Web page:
Does this style of play have a name?

I have seen this a lot in amateur dan level games. Both opponents get engaged in mega capturing races. There is not much focus on territory. As soon as you are sure a group is alive, you use it as a lever for invading the opponent. Seems to me that if none of the groups involved in the race gets captured, there will be very little territory left at the end. I have linked an example below. Is there a name for it? Like a particular doctorine that is advocated by a school of go?

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I’m just a lowly 20k, but when I look at pro games they scare the heck out of me. At any point when you start looking at the connections, you realize some groups will have to die. I think it’s just high level play.

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A popular go teacher in the US, Yilun Yang (7P), distinguishes between three main styles: territorial, moyo, and fighting. Perhaps fighting style would be the best characterization for what you mean.

However, I don’t think the players are using a fighting style in this game. They mainly chose joseki in the beginning that go after territory and influence and not joseki that start complicated fights. Other joseki lead to complicated fighting by creating many weak groups, which does not happen in the game.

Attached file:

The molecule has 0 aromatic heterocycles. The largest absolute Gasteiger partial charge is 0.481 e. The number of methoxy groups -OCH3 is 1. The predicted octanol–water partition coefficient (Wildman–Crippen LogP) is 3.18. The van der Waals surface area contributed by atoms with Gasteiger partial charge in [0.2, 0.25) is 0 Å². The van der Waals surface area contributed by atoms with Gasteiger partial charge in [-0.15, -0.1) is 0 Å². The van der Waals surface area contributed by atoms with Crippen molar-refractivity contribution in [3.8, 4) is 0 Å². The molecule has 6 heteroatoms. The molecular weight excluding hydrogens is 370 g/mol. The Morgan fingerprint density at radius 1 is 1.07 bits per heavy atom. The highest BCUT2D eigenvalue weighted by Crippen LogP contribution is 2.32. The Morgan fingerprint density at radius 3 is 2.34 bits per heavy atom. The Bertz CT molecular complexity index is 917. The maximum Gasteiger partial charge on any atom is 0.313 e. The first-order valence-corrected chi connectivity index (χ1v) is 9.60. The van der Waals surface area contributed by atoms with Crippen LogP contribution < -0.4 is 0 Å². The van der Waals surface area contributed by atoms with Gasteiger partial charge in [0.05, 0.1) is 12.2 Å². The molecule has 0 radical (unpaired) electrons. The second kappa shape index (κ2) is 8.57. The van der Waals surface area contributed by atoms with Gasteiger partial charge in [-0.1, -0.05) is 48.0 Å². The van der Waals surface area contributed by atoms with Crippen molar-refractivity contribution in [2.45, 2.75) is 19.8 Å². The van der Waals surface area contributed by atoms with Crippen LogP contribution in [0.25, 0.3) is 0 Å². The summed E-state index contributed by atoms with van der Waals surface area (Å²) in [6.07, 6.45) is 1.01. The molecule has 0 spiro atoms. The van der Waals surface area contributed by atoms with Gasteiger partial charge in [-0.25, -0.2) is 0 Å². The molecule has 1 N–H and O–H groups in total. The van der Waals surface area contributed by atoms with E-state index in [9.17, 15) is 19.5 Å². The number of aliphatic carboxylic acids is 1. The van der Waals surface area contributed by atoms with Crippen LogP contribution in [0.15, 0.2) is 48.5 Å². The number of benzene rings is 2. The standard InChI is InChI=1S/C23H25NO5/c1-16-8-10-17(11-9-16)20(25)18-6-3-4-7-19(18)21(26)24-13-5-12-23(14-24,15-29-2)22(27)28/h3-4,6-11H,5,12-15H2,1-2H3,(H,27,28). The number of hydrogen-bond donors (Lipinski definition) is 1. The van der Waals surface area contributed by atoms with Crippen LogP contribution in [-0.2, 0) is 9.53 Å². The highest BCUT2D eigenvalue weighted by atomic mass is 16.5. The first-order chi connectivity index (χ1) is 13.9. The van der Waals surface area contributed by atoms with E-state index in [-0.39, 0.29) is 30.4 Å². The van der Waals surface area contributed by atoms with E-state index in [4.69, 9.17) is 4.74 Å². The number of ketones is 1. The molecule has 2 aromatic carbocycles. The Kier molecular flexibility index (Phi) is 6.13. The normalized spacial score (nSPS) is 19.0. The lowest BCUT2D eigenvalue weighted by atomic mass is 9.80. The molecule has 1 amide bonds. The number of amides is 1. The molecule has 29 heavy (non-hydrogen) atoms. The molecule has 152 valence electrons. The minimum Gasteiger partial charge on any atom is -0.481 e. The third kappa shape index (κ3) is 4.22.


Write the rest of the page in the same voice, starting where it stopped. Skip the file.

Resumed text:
I’ve added some comments to the first 50 moves (https://online-go.com/review/146568) to try to explain some of what was likely going through the players’ heads in this game. Of course I am only 7-10K, so I can’t say I completely understand all of their choices.

I think there are a few characteristics of very strong players that may give weaker players the incorrect impression that the strong players do not care about territory. Strong players are always trying to be efficient, getting as much utility as they can from each stone they play. They are not content to make small amounts of territory. For example, building a large wall that doesn’t give immediate territory while letting your opponent take small territory is efficient in the sense that you are gaining a larger potential for making points in the future, either by surrounding a large area or using the strength of your wall to help attack your opponent.

In the opening, once your group is alive, there is often (perhaps usually) a bigger move elsewhere than continuing to make territory by extending from your group. An exception is if your opponent is threatening to seal you in; then, an extension that prevents this is often best.

If your opponent starts to develop a large moyo, invading may be more important than building territory. But, it is not correct to think of this as ignoring territory. In go, reducing your opponent’s territory is equivalent to gaining territory yourself. If your opponent has the potential to build more territory by sealing in a large area than you could by trying to build territory yourself, it is time for you to invade. This happens, for example, when white invades at move W34 in the game.

Strong players only like to answer their opponent’s previous move if there is no other more important move on the board. Often, a player choose not to respond and lose territory locally in order to take sente and play a big move elsewhere. For example, in the game, there is a point where white decides saving his corner is not as important as playing elsewhere. But, this decision is actually about maximizing territory even though white lets his corner die (white decides to save this group later on in the endgame when there is no bigger move available).

Hope that was helpful!

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